A new stretch of land has reopened since the Eagle Creek Fire last September, allowing the public back onto several trails and lakes in the Columbia River Gorge.
The area includes Starvation Creek State Park, which acts as an access point for the strenuous Starvation Ridge trail, Mount Defiance trail and Warren Lake. Several more lakes and their access trails are also open for fishing and hiking, and Forest Road 1310 is now open to vehicles.
But as with any outdoor recreation, there are risks, and those risks are greater in damaged areas.
Lily Palmer, with the U.S. Forest Service, said that burned areas are especially dangerous. Fire-weakened trees are more likely to topple in windy conditions, and earth and rocks are far more prone to slide.
"In a burned area, often times, the hazards that you may encounter are going to be above you. Watch where you're standing, watch where you're spending time and always keep your head up looking around," she said.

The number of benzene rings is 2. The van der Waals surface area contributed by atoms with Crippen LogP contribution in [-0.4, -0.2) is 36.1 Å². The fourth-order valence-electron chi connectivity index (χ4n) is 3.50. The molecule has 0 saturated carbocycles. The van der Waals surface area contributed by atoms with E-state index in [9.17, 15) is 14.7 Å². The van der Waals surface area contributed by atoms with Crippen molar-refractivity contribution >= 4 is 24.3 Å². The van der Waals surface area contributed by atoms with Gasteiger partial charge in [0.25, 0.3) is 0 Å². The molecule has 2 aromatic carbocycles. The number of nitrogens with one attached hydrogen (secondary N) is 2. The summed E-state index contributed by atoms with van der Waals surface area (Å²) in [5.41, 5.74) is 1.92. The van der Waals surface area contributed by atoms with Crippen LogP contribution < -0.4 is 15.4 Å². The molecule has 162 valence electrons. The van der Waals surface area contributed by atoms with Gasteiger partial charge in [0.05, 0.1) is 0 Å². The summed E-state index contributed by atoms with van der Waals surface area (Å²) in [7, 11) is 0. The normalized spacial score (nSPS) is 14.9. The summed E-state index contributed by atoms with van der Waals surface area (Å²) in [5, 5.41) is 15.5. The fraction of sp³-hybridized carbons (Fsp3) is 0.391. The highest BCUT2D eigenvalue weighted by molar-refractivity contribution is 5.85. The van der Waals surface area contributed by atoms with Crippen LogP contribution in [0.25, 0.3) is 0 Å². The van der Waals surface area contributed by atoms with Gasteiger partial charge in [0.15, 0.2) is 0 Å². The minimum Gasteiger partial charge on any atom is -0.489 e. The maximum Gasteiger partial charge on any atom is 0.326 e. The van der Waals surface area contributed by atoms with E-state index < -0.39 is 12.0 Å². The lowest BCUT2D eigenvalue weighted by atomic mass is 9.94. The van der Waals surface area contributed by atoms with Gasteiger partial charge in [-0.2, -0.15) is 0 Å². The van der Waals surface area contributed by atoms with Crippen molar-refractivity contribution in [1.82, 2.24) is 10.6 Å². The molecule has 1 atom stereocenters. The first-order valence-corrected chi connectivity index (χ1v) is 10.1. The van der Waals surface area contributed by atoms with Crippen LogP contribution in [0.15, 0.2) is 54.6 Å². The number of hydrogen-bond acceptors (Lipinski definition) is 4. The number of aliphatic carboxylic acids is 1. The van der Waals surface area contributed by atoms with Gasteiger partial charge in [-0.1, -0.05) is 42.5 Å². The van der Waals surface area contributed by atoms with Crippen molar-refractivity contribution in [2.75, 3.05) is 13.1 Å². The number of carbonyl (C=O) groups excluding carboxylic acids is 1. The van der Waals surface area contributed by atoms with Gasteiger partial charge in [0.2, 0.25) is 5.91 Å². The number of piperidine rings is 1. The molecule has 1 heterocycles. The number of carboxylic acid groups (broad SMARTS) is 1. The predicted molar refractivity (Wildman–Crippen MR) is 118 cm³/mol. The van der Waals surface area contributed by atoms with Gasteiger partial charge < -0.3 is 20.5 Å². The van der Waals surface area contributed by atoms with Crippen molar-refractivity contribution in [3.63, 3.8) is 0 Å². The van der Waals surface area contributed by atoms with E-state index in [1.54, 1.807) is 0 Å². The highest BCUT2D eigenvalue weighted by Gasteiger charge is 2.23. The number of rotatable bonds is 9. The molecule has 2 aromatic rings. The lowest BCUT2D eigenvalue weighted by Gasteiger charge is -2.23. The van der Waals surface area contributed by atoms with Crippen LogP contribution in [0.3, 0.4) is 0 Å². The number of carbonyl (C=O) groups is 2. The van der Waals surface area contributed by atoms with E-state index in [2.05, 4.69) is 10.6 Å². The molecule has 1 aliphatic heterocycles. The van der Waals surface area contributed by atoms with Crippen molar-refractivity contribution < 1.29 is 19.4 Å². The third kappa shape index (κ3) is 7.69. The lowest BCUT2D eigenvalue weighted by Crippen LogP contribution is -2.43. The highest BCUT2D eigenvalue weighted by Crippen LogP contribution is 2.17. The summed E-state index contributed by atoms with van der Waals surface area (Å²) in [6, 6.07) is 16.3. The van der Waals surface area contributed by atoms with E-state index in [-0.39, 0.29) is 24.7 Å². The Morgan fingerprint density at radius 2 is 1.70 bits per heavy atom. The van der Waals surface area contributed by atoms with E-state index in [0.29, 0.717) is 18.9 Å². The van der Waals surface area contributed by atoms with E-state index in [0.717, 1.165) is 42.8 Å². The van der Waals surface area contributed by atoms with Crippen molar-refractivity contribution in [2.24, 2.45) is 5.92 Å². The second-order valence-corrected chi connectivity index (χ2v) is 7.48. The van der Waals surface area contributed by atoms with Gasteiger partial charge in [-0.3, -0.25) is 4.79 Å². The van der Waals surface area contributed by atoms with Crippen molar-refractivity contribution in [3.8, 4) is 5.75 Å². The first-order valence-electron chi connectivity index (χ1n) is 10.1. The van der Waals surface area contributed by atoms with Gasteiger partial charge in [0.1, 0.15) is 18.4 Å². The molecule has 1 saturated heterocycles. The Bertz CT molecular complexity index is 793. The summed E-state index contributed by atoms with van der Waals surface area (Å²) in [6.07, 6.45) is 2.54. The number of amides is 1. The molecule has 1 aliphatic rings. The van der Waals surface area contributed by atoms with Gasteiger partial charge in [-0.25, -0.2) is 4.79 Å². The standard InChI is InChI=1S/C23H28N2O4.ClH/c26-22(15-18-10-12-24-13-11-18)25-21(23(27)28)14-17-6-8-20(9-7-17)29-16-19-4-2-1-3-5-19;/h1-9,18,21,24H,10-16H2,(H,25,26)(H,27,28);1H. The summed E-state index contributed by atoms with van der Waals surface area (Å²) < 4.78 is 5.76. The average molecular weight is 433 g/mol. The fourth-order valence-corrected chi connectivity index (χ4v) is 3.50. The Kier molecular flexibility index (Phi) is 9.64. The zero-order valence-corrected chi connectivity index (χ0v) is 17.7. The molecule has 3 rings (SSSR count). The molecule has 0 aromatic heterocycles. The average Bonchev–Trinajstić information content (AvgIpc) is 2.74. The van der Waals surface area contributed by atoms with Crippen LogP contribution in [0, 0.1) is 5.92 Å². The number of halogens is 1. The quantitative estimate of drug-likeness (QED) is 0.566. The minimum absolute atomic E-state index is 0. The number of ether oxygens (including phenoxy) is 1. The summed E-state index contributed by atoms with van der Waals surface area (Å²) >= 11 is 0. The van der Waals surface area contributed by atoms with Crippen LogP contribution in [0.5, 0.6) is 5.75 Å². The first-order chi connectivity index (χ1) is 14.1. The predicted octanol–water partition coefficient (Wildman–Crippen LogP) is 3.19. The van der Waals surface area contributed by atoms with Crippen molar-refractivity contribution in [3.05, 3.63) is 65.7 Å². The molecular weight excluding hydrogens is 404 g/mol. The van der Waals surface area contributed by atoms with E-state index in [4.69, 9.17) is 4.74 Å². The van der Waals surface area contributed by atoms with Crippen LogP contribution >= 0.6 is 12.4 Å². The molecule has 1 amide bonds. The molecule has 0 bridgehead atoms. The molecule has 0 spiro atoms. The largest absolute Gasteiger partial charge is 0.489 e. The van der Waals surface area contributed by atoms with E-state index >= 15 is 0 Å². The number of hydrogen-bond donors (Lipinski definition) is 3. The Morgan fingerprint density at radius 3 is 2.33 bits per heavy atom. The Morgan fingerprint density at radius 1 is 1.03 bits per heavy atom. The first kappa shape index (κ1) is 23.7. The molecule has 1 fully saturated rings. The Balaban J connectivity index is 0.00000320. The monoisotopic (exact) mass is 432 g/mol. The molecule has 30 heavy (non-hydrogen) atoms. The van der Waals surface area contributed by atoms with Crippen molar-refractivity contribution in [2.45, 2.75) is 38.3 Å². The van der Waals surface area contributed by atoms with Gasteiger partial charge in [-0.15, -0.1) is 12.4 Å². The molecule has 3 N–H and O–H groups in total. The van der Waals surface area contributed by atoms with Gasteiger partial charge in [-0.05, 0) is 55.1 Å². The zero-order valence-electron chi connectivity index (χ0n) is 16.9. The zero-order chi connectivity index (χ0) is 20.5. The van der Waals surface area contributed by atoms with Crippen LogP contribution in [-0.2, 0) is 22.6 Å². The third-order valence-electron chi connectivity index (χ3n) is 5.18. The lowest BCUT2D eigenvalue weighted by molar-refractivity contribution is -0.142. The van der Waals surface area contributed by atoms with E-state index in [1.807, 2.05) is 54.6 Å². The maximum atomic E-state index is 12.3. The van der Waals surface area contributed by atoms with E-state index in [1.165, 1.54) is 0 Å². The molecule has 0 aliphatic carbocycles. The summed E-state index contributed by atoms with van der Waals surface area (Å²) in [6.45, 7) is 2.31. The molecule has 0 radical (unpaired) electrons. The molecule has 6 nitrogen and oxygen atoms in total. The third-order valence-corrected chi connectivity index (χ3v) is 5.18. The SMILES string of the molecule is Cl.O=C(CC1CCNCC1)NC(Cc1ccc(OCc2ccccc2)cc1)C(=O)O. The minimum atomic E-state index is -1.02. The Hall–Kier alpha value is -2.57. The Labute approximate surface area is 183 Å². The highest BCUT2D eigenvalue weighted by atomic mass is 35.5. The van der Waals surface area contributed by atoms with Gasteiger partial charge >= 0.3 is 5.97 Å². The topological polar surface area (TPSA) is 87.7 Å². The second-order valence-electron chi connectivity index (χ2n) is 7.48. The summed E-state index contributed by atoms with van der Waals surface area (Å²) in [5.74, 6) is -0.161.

Palmer emphasizes staying on marked, open trails and to consider not only your safety, but the safety of others.
"It's really a respect thing," she said. "If you put yourself in a situation where you've entered a closure area and you get into trouble and you need someone to help you, then you're putting the life and safety of search-and-rescue organizations at risk."
Many Columbia Gorge recreational spots remain closed, awaiting assessment by the Forest Service, including popular spots like Oneonta Gorge, Angel's Rest and Larch Mountain.